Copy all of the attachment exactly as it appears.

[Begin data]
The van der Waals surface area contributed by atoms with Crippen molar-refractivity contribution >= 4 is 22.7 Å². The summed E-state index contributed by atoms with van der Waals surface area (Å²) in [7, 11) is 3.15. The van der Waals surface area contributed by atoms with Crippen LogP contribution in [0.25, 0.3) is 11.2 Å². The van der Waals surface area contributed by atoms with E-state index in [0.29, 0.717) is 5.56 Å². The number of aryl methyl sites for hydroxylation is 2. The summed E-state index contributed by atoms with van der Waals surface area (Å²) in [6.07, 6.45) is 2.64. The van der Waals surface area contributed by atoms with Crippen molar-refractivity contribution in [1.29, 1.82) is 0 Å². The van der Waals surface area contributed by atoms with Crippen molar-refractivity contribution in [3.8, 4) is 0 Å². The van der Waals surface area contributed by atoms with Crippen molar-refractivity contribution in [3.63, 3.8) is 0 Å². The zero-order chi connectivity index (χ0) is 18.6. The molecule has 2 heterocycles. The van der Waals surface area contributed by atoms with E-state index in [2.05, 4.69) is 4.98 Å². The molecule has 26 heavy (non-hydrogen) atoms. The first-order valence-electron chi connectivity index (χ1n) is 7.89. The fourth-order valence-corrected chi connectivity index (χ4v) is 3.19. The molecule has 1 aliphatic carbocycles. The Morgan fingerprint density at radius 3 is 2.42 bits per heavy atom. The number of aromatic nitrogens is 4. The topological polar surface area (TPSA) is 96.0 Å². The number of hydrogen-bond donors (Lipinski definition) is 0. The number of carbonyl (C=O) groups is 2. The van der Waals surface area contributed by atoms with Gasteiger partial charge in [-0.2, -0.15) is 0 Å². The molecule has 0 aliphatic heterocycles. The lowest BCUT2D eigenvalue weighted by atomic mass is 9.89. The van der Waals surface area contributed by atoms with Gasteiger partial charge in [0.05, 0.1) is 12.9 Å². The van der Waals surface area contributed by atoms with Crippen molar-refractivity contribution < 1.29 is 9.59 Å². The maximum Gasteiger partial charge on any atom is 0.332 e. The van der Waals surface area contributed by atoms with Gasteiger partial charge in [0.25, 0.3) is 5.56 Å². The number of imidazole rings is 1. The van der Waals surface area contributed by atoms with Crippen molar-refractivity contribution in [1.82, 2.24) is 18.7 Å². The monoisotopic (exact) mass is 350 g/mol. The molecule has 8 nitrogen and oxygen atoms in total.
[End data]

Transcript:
The van der Waals surface area contributed by atoms with Crippen molar-refractivity contribution >= 4 is 22.7 Å². The summed E-state index contributed by atoms with van der Waals surface area (Å²) in [7, 11) is 3.15. The van der Waals surface area contributed by atoms with Crippen LogP contribution in [0.25, 0.3) is 11.2 Å². The van der Waals surface area contributed by atoms with E-state index in [0.29, 0.717) is 5.56 Å². The number of aryl methyl sites for hydroxylation is 2. The summed E-state index contributed by atoms with van der Waals surface area (Å²) in [6.07, 6.45) is 2.64. The van der Waals surface area contributed by atoms with Crippen molar-refractivity contribution in [1.29, 1.82) is 0 Å². The van der Waals surface area contributed by atoms with Crippen molar-refractivity contribution in [3.8, 4) is 0 Å². The van der Waals surface area contributed by atoms with Crippen molar-refractivity contribution in [3.63, 3.8) is 0 Å². The zero-order chi connectivity index (χ0) is 18.6. The molecule has 2 heterocycles. The van der Waals surface area contributed by atoms with E-state index in [2.05, 4.69) is 4.98 Å². The molecule has 26 heavy (non-hydrogen) atoms. The first-order valence-electron chi connectivity index (χ1n) is 7.89. The fourth-order valence-corrected chi connectivity index (χ4v) is 3.19. The molecule has 1 aliphatic carbocycles. The Morgan fingerprint density at radius 3 is 2.42 bits per heavy atom. The number of aromatic nitrogens is 4. The topological polar surface area (TPSA) is 96.0 Å². The number of hydrogen-bond donors (Lipinski definition) is 0. The number of carbonyl (C=O) groups is 2. The van der Waals surface area contributed by atoms with Gasteiger partial charge in [-0.2, -0.15) is 0 Å². The molecule has 0 aliphatic heterocycles. The lowest BCUT2D eigenvalue weighted by atomic mass is 9.89. The van der Waals surface area contributed by atoms with Gasteiger partial charge in [0.05, 0.1) is 12.9 Å². The van der Waals surface area contributed by atoms with Crippen molar-refractivity contribution < 1.29 is 9.59 Å². The maximum Gasteiger partial charge on any atom is 0.332 e. The van der Waals surface area contributed by atoms with Gasteiger partial charge in [0.25, 0.3) is 5.56 Å². The number of imidazole rings is 1. The van der Waals surface area contributed by atoms with Crippen molar-refractivity contribution in [1.82, 2.24) is 18.7 Å². The monoisotopic (exact) mass is 350 g/mol. The molecule has 8 nitrogen and oxygen atoms in total.